Dry cleaning

Dry cleaning

Dry cleaning is the general term for a textile cleaning process that uses a chemical solvent in place of water. It is used to clean delicate and other fabrics not suited to the rough and tumble of a washing machine.

Professional clothes cleaners have been around since ancient times, when they used lye, ammonia and a clay compound called fuller’s earth to remove stains and dirt. But modern dry cleaning is generally held to have been invented in the mid-19th century, when a French dye-works owner called Jean Baptiste Jolly discovered the potential of petroleum-based solvents as a cleaning agent and opened the first dry cleaning shop. Some say the real breakthrough came a few years earlier in 1821, when an African American man named Thomas Jennings filed a patent for ‘dry scouring’, although the details have been lost.

What is certain is that dry cleaners throughout the 1800s used highly flammable liquids such as turpentine and kerosene to clean clothes. The next breakthrough came in the 1930s when a chlorine-based solvent called tetrachloroethylene, or perchloroethylene (perc), was introduced. An effective cleaner and non-flammable, it quickly became the go-to solvent for dry cleaners. It is still widely used, although alternatives are being developed. For more about dry cleaning solvents, click here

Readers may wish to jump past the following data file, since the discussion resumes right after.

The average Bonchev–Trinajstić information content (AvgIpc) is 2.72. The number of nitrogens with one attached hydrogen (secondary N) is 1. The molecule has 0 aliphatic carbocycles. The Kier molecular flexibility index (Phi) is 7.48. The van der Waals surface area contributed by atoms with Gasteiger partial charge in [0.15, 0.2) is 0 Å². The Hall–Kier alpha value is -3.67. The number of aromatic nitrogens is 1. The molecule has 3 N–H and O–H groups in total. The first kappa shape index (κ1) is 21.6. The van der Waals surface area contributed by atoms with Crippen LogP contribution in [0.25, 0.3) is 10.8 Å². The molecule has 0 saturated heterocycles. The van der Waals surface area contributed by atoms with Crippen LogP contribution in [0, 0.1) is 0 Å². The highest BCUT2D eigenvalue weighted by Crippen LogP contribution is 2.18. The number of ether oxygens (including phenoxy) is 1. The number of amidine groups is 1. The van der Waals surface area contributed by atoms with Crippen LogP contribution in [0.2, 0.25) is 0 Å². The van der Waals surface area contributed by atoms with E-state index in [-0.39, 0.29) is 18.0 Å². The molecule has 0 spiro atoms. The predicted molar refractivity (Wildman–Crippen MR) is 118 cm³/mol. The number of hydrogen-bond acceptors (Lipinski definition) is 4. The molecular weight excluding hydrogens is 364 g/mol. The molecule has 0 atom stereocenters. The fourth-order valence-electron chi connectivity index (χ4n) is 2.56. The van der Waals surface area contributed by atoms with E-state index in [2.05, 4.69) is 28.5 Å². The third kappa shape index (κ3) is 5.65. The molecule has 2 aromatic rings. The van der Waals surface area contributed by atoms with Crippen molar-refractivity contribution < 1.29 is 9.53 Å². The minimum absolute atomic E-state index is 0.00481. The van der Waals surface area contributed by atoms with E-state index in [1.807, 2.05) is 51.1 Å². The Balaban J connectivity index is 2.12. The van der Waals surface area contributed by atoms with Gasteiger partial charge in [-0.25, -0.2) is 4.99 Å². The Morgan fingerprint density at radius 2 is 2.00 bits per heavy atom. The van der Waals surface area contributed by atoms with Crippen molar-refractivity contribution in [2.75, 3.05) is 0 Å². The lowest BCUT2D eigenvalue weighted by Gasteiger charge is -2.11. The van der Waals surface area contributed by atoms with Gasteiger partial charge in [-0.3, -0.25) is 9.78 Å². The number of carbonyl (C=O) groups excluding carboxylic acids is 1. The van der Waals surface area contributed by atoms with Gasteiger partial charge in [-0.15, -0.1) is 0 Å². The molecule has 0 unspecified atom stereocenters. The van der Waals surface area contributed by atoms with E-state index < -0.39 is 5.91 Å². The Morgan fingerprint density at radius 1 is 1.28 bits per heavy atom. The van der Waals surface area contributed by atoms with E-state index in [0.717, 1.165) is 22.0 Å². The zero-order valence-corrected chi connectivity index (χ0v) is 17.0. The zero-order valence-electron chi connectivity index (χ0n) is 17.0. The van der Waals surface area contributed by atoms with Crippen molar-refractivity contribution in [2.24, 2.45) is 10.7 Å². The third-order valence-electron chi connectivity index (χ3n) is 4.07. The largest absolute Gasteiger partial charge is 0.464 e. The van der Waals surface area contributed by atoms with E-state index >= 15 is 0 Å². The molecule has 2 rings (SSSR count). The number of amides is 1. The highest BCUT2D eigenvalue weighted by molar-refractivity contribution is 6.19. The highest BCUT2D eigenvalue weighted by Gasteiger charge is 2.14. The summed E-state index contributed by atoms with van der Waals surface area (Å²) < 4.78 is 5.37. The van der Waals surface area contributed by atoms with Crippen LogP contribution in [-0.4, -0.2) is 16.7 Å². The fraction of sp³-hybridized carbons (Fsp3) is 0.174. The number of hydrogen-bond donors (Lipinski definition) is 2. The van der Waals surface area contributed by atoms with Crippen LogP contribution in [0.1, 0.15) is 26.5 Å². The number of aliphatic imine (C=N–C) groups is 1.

A dry cleaning machine is similar to a combination of a domestic washing machine and clothes dryer. Garments are immersed in a liquid solvent, which is then circulated and filtered in a continuous process until the cycle is complete. For more detail about the process, click here

Dry cleaning has been of great assistance to the fashion industry as it can cope with delicate, exotic fabrics that might otherwise be impractical for use in clothes design. Angora, chintz, simulated fur, gabardine, moire, serge, tweed, velvet and many silks require dry cleaning.

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